Image courtesy astronomytrek.com

EYES TO THE SKY: Pegasus, Venus last days, Autumn Equinox, Full Harvest Moon

The Great Square may be visible in less-than-ideal stargazing conditions, whereas the whole of the flying horse, which includes dim stars, requires unpolluted, dark skies.

September 17-30, 2018

Image courtesy Poetry Foundation

Mount Washington — At nightfall, look for the Great Square of Pegasus suspended above the eastern horizon. The Great Square is an easy-to-recognize pattern that is shaped by three stars of the constellation Pegasus – the winged horse of ancient Greek mythology – and one star belonging to Andromeda, the constellation that follows Pegasus in the sky.

The Great Square is an asterism, which is different from an official constellation: An asterism is a prominent star pattern that represents the brightest part of a constellation or a design composed of stars from more than one constellation. The Great Square may be visible in less-than-ideal stargazing conditions, whereas the whole of the flying horse, which includes dim stars, requires unpolluted, dark skies.

Most diagrams of Pegasus succeed in making the Great Square readable and nothing else. H. A. Rey, the children’s book author and illustrator, offers this redrawn figure in his book “The Stars: A New Way to See Them”:

Image courtesy scientificlib.com

Rey writes, “The triangular wing, made up of three of the Square’s four stars, is fastened to the Horse’s rump. This will look unorthodox to airplane designers but the Horse manages to fly all right.”*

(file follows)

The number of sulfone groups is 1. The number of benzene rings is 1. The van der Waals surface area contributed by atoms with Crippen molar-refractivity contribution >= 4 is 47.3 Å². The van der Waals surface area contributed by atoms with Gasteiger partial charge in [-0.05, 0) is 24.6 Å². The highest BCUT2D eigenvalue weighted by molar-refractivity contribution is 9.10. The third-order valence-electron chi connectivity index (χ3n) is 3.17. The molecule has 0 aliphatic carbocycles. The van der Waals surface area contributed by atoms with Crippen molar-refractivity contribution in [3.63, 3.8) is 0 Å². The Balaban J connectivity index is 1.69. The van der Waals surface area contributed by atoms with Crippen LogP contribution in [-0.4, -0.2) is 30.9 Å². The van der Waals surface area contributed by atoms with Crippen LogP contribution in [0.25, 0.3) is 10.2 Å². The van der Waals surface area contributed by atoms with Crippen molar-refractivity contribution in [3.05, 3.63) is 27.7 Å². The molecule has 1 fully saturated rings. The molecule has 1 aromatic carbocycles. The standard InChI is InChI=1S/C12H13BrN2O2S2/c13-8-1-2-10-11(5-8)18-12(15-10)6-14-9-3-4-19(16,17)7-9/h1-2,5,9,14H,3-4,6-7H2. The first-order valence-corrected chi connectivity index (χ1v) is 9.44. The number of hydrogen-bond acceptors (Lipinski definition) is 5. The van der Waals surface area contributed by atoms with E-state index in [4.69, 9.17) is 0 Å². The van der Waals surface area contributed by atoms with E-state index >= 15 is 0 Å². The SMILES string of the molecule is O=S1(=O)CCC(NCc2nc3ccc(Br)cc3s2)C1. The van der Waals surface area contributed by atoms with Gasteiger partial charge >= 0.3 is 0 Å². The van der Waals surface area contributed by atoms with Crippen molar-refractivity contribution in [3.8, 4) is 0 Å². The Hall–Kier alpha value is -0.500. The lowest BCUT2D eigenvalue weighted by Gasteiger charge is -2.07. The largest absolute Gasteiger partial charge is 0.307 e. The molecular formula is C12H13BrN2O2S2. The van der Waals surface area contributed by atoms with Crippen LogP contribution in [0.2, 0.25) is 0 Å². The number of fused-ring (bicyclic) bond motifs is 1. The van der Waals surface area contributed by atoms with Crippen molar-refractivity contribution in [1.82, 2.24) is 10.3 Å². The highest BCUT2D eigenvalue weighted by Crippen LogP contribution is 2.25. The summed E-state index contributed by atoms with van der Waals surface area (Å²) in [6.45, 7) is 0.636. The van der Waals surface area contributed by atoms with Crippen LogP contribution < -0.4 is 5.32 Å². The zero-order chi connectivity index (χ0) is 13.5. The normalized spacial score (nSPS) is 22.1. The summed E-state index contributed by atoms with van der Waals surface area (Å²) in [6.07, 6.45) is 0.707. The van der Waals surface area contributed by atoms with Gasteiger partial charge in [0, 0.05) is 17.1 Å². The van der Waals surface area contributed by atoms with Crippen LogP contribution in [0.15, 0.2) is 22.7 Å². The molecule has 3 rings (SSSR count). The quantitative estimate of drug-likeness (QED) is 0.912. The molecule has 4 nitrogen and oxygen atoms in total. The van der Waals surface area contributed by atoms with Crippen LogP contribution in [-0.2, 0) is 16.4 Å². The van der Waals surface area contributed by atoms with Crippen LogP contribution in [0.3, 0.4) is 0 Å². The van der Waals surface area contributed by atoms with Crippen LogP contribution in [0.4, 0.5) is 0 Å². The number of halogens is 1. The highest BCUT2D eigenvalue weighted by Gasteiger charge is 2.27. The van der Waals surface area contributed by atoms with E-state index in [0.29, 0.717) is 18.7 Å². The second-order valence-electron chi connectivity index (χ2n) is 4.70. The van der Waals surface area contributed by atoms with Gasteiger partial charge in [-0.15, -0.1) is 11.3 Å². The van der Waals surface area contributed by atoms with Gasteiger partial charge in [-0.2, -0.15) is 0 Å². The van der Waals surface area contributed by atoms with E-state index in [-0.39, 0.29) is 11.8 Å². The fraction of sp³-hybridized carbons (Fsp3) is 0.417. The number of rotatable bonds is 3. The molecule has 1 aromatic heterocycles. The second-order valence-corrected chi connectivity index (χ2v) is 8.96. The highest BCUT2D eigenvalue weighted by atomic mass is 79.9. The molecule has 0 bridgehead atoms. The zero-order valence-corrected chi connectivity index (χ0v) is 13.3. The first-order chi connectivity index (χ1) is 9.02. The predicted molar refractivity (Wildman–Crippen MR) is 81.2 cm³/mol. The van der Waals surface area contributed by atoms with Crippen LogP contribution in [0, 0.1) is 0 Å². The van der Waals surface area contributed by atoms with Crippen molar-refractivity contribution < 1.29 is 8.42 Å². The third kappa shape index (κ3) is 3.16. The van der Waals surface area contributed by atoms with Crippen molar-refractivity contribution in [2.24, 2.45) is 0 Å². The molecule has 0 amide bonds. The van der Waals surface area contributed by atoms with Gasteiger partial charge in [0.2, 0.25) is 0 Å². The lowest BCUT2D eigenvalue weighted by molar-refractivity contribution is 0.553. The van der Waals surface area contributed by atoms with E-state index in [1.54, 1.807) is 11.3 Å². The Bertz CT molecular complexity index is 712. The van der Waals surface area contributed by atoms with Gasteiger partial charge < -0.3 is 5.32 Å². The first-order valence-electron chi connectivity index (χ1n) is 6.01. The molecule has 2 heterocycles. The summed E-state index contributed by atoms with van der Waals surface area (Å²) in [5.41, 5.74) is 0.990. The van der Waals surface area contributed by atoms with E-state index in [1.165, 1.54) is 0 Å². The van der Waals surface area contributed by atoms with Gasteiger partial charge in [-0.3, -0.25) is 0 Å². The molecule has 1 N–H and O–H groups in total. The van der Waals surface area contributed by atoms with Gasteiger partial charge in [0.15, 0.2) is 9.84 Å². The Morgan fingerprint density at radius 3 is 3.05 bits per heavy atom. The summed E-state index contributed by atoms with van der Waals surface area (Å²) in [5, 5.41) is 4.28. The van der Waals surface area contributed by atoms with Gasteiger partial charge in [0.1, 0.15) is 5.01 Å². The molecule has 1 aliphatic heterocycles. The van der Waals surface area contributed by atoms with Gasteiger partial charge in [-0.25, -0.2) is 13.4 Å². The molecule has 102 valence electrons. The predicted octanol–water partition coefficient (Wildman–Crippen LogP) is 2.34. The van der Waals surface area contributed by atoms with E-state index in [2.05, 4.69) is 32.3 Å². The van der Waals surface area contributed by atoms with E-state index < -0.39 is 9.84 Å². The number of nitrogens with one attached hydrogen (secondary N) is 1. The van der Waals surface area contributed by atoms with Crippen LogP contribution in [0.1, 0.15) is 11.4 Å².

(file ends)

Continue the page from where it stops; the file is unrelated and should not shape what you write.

According to Rey’s drawing, we are not looking at the body of the horse in the Square, rather, we are encouraged to imagine the wing of Pegasus in the triangle created when we connect the stars in the Square’s leading half. Pegasus moves from east to southeast, right, in the early nighttime hours.

The 2018 Autumn Equinox occurs Saturday, Sept. 22, at 9:57 p.m. On the 17th, the Sun sets at 7:01 p.m. EDT; on the 30th, 6:38 p.m. True darkness begins about an hour and a half after sunset. Sunrise is at 6:35 a.m. on the 17th,; on the 30th, 6:49 a.m. Dawn begins at around 5 a.m. Heads up! Eastern Standard Time resumes on Sunday, Nov. 4.

Look for planet Venus in the southwest within half an hour of sunset in the coming days, before she disappears from the night sky. Gazing to Venus’ left, Jupiter appears within 45 minutes of sunset; Mars, still brighter than Jupiter, is also visible in the southeast before nightfall.

Image courtesy EarthSky.org

Stargaze early in the week before the light of the waxing moon dominates the sky. The Full Harvest Moon occurs at 10:52 p.m. on Monday the 24th.

Image courtesy EarthSky.org

Resources

*H. A. Rey, “The Stars: A New Way to See Them,” Second Edition, Houghton Mifflin Company, NY 2008. Page 40

http://www.scientificlib.com/en/Astronomy/Constellation/PegasusConstellation.ht
http://www.astronomytrek.com/exploring-the-constellation-pegasus/ 

Opportunities to participate

Williams College Planetarium Shows, free of charge
Fridays at 8 p.m., September through Dec. 7 – For reservations (required), contact Michele Rech at (413) 597-2188 or mcr4@williams.edu. Others will be admitted as space permits. Large groups should call for special appointments.
https://communications.williams.edu/news-releases/9_14_2018_planetariumfall2018